Andrea Johnson is Project Coordinator for Diversity and Inclusion at the Coaching Association of Canada. At the same time, she’s completing her Master’s degree and heading up the uOttawa Sport Business Club (uOSBC). With the biggest part of the club happening tonight, I thought it’d be timely to release this feature. So without further ado, I bring you the budding career in sport that Andrea Johnson is relishing.
Tell us about your role as the Project Coordinator for Diversity and Inclusion at the Coaching Association of Canada.
I currently work as the Project Coordinator for Diversity and Inclusion at the Coaching Association of Canada and feel fortunate to work in an organization committed to making sport more diverse and inclusive for all in Canada. I can’t wait to continue to work on projects that will increase the diversity of coaches throughout Canada, and create initiatives to educate current coaches. My overall mission for my career is to contribute to improving the sport system in Canada to be an inclusive community for all.
My current schedule is a balancing act as I work four days a week for the Coaching Association of Canada with one day off for my university courses. Surrounding this, I find time during my evenings and weekends to work on my tasks or host meetings for the uOSBC. I also coach and play hockey on weekends. I found it was important for me to determine how to balance all of these roles as I wasn’t willing to give up any of them.
I’m fortunate that my current job is my passion project, as working in diversity and inclusion for a sport organization has been my goal for my sport management career. I’m also extremely passionate about coaching, so I couldn’t have asked for a better organization to begin my career with. It’s an energizing feeling to be excited to go to work every morning. With the uOSBC, I see the impact we can have on the student body and that is an exciting feeling too. In my experience, as long as I can envision how my role with has an impact, the tasks don’t feel like work.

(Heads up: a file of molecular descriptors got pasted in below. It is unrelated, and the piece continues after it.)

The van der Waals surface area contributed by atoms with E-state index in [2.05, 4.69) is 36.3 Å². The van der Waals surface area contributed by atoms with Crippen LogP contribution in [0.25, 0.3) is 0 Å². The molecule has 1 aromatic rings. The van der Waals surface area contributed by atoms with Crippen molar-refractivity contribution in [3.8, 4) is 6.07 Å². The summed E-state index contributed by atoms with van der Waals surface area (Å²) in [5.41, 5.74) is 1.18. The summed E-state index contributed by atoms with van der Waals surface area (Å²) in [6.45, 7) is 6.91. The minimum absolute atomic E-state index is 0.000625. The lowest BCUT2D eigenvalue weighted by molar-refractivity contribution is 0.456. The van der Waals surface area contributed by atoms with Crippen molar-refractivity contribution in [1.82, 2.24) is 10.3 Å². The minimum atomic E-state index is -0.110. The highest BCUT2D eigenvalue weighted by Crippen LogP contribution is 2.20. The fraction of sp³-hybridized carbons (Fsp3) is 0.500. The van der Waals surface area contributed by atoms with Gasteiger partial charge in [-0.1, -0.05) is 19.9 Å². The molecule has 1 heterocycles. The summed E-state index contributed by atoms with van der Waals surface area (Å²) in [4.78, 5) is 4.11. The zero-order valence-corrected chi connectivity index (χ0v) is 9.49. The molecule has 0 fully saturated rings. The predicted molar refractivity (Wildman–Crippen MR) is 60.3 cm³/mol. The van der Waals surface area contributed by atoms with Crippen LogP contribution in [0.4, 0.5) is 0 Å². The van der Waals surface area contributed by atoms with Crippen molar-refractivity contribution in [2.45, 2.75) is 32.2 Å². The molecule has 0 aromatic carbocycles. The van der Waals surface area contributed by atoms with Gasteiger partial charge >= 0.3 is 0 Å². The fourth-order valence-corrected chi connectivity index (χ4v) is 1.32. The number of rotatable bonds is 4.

Tell us about your role as President with uOttawa Sport Business Club.
In my role as the President of the uOttawa Sport Business Club, I oversee all club operations, assist all departments and ensure all endeavors are aligned with our mission and vision of providing opportunities to anyone interested in the sport management field. I also communicate and report to our Board of Advisors on all activities.
What are some of the hardest parts about balancing two roles?
Time and stress management are two areas I am consistently working on with my busy schedule. The tough part about being in sport is that you want to do everything because you are genuinely excited or passionate about your roles.
Therefore, it is extremely important to be cognizant of your stress levels. I think the best way to deal with stress is to take the time to self-reflect and appreciate your situation. I’m grateful to have the opportunities I’ve had and to be in the position I’m currently in.
It’s also important to take any time you have to relax and to not feel bad about it! We can often view taking two hours to watch a movie or read a book as unproductive, but it is important to refuel yourself!
What kind of tasks are you involved with uOSBC?